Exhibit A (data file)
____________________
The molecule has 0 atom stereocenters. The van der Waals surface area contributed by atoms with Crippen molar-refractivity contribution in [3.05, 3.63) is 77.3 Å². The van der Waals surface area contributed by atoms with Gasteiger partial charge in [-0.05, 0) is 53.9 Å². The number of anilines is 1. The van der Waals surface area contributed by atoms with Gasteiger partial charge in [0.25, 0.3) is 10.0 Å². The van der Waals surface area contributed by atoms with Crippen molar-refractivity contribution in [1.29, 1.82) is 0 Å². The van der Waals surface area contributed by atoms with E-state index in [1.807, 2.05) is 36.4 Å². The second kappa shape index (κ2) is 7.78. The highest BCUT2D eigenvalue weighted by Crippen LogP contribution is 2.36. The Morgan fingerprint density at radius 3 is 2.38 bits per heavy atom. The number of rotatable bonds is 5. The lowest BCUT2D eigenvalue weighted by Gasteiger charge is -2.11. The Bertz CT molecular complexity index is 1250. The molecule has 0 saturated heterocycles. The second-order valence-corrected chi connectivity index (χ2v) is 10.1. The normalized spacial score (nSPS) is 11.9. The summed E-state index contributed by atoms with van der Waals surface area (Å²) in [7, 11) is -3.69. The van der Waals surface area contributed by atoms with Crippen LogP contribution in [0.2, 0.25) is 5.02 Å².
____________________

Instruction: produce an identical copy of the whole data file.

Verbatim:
The molecule has 0 atom stereocenters. The van der Waals surface area contributed by atoms with Crippen molar-refractivity contribution in [3.05, 3.63) is 77.3 Å². The van der Waals surface area contributed by atoms with Gasteiger partial charge in [-0.05, 0) is 53.9 Å². The number of anilines is 1. The van der Waals surface area contributed by atoms with Gasteiger partial charge in [0.25, 0.3) is 10.0 Å². The van der Waals surface area contributed by atoms with Crippen molar-refractivity contribution in [1.29, 1.82) is 0 Å². The van der Waals surface area contributed by atoms with E-state index in [1.807, 2.05) is 36.4 Å². The second kappa shape index (κ2) is 7.78. The highest BCUT2D eigenvalue weighted by Crippen LogP contribution is 2.36. The Morgan fingerprint density at radius 3 is 2.38 bits per heavy atom. The number of rotatable bonds is 5. The lowest BCUT2D eigenvalue weighted by Gasteiger charge is -2.11. The Bertz CT molecular complexity index is 1250. The molecule has 0 saturated heterocycles. The second-order valence-corrected chi connectivity index (χ2v) is 10.1. The normalized spacial score (nSPS) is 11.9. The summed E-state index contributed by atoms with van der Waals surface area (Å²) in [7, 11) is -3.69. The van der Waals surface area contributed by atoms with Crippen LogP contribution in [0.2, 0.25) is 5.02 Å².